(ORDO NEWS) — A couple of relatively recent missions – the Japanese Hayabusa-2 and the American OSIRIS-REx – have given scientists a valuable piece of previously impossible data: photographs of asteroids from as close as possible.
And humanity was in for a surprise, because small cosmic bodies looked somewhat different than previously imagined.
Their surface was devoid of dust and was covered with boulders and cobblestones. A new study has proposed a natural mechanism to explain this difference between predictions and reality.
A scientific paper describing a series of experiments and simulation results was published in the journal Nature Astronomy. It was prepared by specialists from the University of Colorado at Boulder (UCB) under the guidance of Hsiang-Wen Hsu.
The idea for the study came about after the publication in 2020 of images of the asteroid (101955) Bennu, in which it was possible to distinguish the smallest details of its surface.
They were made by the OSIRIS-REx apparatus during the closest approach to the object of their study for soil sampling.
According to the point of view, widespread both in mass consciousness and in scientific circles, asteroids are lumps of large solid fragments of rock and fine dust. Thus, their surface should be covered with sandy “lakes” with occasional inclusions of protruding stones.
It sounds logical: the smallest particles of regolith are more easily attracted by even weak gravity and fill the space between larger cobblestones, gravel and pebbles. However, the reality turned out to be different.
In the images sent by the OSIRIS-REx probe, the surface (101955) of Bennu looks like poor-quality sandpaper with a very uneven grain size. Or rather, it looks like a close-up of a dump of unnecessary rock from a quarry – no dust and almost no sand, only pebbles of various colors.
A similar picture was shown by the Hayabusa-2 apparatus, which sent the first images of another relatively small asteroid – (162173) Ryugu – two years earlier.
The authors of the new study drew attention to the work of their colleagues at the Laboratory of Atmospheric and Space Physics (LASP) at UCB. For more than 30 years, this institution has been studying the behavior of regolith particles in a vacuum.
By repeating some particularly revealing experiments, Hsu’s team hypothesized the following mechanism that determines the appearance of the surface of asteroids.
The smallest particles of dust under the action of sunlight acquire a negative charge. At some point, its value becomes sufficient for two nearby dust particles to repel each other. Looking closely at the samples in the vacuum chamber, it may look like very small popcorn is being fried in a frying pan.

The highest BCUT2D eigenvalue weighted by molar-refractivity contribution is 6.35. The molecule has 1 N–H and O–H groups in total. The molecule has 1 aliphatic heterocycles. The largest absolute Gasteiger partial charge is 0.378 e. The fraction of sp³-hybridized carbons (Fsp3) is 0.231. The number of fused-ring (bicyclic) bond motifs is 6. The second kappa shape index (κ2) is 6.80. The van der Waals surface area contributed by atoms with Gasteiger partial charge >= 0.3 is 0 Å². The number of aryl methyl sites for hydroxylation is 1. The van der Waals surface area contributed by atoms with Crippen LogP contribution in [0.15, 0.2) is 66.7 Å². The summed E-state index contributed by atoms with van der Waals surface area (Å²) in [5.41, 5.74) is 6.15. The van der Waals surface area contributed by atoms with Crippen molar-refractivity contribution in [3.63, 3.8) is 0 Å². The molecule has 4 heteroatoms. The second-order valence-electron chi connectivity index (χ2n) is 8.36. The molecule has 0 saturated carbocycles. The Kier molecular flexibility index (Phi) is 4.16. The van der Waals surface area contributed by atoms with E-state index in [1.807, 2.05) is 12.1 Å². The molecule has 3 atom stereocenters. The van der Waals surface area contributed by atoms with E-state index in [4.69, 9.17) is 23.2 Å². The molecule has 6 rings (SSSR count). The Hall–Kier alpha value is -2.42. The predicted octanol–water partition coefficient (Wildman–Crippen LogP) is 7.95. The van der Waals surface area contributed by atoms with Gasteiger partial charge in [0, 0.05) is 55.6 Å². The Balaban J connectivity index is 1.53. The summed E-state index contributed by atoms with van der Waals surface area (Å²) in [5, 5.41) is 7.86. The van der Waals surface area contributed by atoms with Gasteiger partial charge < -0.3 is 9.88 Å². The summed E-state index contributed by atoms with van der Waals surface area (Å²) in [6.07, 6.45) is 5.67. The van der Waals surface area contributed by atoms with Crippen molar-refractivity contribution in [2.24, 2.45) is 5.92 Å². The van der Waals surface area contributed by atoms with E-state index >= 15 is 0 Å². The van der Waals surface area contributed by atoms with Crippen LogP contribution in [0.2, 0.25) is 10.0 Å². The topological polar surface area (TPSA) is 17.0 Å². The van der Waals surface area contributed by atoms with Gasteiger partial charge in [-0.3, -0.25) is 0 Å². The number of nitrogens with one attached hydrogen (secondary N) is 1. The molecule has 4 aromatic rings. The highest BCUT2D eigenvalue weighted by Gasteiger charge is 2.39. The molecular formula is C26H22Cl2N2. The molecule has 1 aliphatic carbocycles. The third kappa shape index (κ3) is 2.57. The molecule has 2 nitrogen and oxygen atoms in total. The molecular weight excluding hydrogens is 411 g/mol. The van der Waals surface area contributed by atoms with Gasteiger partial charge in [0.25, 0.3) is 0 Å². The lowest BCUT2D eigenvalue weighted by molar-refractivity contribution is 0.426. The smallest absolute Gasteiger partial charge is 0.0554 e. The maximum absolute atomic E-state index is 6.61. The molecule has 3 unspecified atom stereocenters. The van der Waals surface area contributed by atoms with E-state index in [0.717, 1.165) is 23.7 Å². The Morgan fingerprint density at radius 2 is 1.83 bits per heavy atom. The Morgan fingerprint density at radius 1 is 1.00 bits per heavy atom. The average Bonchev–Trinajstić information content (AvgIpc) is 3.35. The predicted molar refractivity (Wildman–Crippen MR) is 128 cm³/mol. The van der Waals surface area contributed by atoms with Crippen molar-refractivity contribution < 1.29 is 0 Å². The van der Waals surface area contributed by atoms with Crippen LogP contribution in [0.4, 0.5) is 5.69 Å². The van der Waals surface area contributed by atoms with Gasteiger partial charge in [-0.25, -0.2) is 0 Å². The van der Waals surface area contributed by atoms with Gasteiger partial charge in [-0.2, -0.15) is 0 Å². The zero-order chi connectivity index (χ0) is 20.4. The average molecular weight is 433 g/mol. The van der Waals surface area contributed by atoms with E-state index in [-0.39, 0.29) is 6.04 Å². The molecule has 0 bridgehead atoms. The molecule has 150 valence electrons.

In some cases, the speed obtained as a result of repulsion reaches noticeable values - up to eight meters per second. For small asteroids like Ryugu and Bennu, it exceeds the first space one.
Given the experimental data, the researchers built a model of such an object in interplanetary space. In just a few hundred thousand years, a virtual asteroid with a diameter of about 800 meters (larger than Bennu, but slightly smaller than Ryugu) completely lost all dust from its surface.
In addition, such objects rotate, and the stones of which they are composed are constantly going through cycles of heating by sunlight and cooling.
As a result, sooner or later they crack, throwing out a new portion of dust, which eventually escapes into space. It turns out that without any noticeable impacts, small asteroids gradually lose mass.
The same effect can affect the trajectory of small celestial bodies – escaping dust transfers momentum to the “parent” object. If the regolith is thrown unevenly in different directions, then the asteroid’s orbit will also change.
True, it is not yet possible to notice such small fluctuations; much longer observations are needed than have been carried out so far.
But large objects, the gravity of which can keep grains of sand flying at a speed of several meters per second, retain dust on the surface.
And thus they are more tenacious than their smaller counterparts. The fact is that a layer of dust partially insulates the underlying rocks from temperature effects and slows down their erosion.
In addition to modeling, the theory of American scientists will be tested in practice in less than three months. This fall, the DART mission will approach the asteroid (65803) Didymus and its satellite Dimorph. The latter is a very small object with a diameter of 160 meters.
If the calculations of Hsu and his colleagues are correct, the surface of both bodies will be practically devoid of dust (Didim is comparable in size to Ryugu). Otherwise, the theory will have to be modified.
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